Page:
Thursday, 18 April, 2024

Lockdown drowns some in alcohol abuse


By Aashish Mishra

Kathmandu, May 11: Nepal’s nationwide lockdown is now in its seventh week. People are out of work, businesses are shuttered and COVID-19 continues to spread in the country. And in this bleak time, people are increasingly seeking out alcohol for support.
Mahanta Maharjan, owner and operator of a local pub near Sankhamul, Lalitpur, said that his business had more than doubled since the lockdown began. Similarly, a woman at Chyasal, Lalitpur, who brews and sells home-made liquor and who did not wish to be identified, said that demand had more than quadrupled since March. “Up until February, I would brew one batch (two water drums) and it would last a couple of days,” she shared. “Now, I have to brew three to four batches daily to keep up with the increased demand.”
Prof Dr Saroj Prasad Ojha, head of department of Psychiatry and Mental Health at Tribhuvan University Teaching Hospital, believed that this spike in alcohol use was because of people using drinking as a means to cope up with stress and anxiety brought on by the lockdown.
“There is a misconception among people that liquor helps escape stress and tension which leads them to drink more in times like this,” he said. But he also blamed it on our social culture. “We have developed a concept that we need alcohol to party and have a good time. That is why people are drinking more as a means of enjoying with their family.”
But whatever the reason, such over-indulgence with booze could leave people with a problem that will be hard to shake off. “Many people will, for the first time, develop alcohol dependency,” said Sushil Shakya, an addiction counsellor at the Aashraya Samuha Drug and Alcohol Rehabilitation Centre (ASDARC).
An ex-alcoholic himself, Shakya knows all too well how traumatic events like the current coronavirus pandemic can lead to alcoholism. “People often drink more and more frequently in the name of coping with stress and without realising, they develop an addiction to it,” he said.
The situation is even worse for recovering alcoholics. They cannot attend their regular meetings and counselling sessions, thus, depriving themselves of support structures; emotions in the family may also be running high because everyone has been unwillingly locked inside for so long, and they are also having to deal with stress, anxiety and uncertainty like everyone else. “This means that many recovering alcoholics will relapse,” Shakya said.
Tsering Sherpa, director of ASDARC, put all this into context. “We will see an increase in alcoholism after the lockdown.”
How lockdown leads to alcoholism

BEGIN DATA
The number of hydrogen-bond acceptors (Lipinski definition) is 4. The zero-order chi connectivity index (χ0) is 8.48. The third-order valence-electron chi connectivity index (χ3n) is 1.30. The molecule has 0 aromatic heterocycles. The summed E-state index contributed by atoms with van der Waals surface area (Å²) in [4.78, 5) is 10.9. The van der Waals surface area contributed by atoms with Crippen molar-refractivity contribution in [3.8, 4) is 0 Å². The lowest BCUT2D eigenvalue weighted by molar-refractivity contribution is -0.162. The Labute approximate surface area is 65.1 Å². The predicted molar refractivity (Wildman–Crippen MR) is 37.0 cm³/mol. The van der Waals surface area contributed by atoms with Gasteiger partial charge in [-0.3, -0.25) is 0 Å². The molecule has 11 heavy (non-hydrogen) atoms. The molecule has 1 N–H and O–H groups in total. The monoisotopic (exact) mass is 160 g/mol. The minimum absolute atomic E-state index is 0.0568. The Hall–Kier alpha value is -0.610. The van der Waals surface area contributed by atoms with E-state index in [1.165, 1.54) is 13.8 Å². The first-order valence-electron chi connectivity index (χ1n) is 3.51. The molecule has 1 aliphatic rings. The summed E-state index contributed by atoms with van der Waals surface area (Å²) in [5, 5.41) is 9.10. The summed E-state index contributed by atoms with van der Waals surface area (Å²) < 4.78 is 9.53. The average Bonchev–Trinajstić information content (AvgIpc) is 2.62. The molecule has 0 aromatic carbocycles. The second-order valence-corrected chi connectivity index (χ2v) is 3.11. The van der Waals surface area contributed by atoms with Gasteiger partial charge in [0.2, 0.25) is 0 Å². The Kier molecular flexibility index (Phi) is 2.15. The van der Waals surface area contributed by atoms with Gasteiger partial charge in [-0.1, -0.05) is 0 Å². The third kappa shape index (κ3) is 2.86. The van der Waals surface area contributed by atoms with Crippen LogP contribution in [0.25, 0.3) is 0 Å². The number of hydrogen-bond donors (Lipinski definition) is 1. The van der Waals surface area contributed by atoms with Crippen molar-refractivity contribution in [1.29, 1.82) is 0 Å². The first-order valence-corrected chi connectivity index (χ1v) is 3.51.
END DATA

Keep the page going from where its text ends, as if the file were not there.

Lockdown drinking is a slippery slope because heavy drinking renders the brain unable to regulate emotions properly, Ojha said. “This means that when a drinker is sober, they are less able to manage anxiety and tensions, leading them to drink more,” he informed about the vicious cycle that is alcohol abuse.
This is becoming such a global problem that the World Health Organisation has asked governments to limit their citizens’ alcohol consumption during the pandemic because heavy drinking undermines immunity, leaving people susceptible to COVID-19, and also because it contributes to mental health problems and domestic violence.
While it is difficult to determine how many drinks people are consuming on average, sales are only going up, according to Maharjan.
Signs of alcoholism
People, obviously, do not become alcoholics overnight and there are certain tell-tale signs that signal if a person is developing a problem. But the onus to see these signs falls on the family members, according to Shakya and Sherpa.
“The addicts themselves will never feel and acknowledge that they have a problem so the family members must be vigilant about this,” Sherpa said.
Some major red flags to look out for include an increase in the quantity and frequency of one’s alcohol intake, irritability and restlessness when not drinking and unable to account for one’s finances, among others.
“Much too often, families are in denial about someone’s problems, they feel that it is not possible for their child, parent or spouse to fall into addiction and hesitate to bring the subject up,” said Shakya, pointing out the main problem. “Well, during lockdowns, family members may be the only people around developing alcoholics and they must address it in the beginning to prevent the addict and the addiction spiralling out of control.”
While no one is immune from alcoholism, Shakya suggested that some family members were more vulnerable than others. “In my experience, men aged 50 and above need to be focussed on the most,” he said.
No help during lockdown
COVID-19 has made addiction help extremely hard to get. Neither the addicts nor the counsellors can get to each other. Support meetings like Alcoholics Anonymous have moved online and ASDARC is also holding some counselling sessions digitally, as informed by Shakya.
But virtual meetings have their limitations. So, experts suggest that individuals develop self-coping mechanisms. “The main thing to do is to manage stress and distract oneself from the urge to drink,” Sherpa said.
Dr Ojha suggested doing yoga and meditation to calm one’s nerves. He also said that physical exercises and activities like cooking could serve as a distraction. Sherpa asked people to make a daily routine and strictly stick to it, leaving very little free time for them to drink. But most important self-help method, as informed by Shakya, is to devote time to the family.
“Devoting time to the family helps create a support structure and helps people open up about their problems,” he said.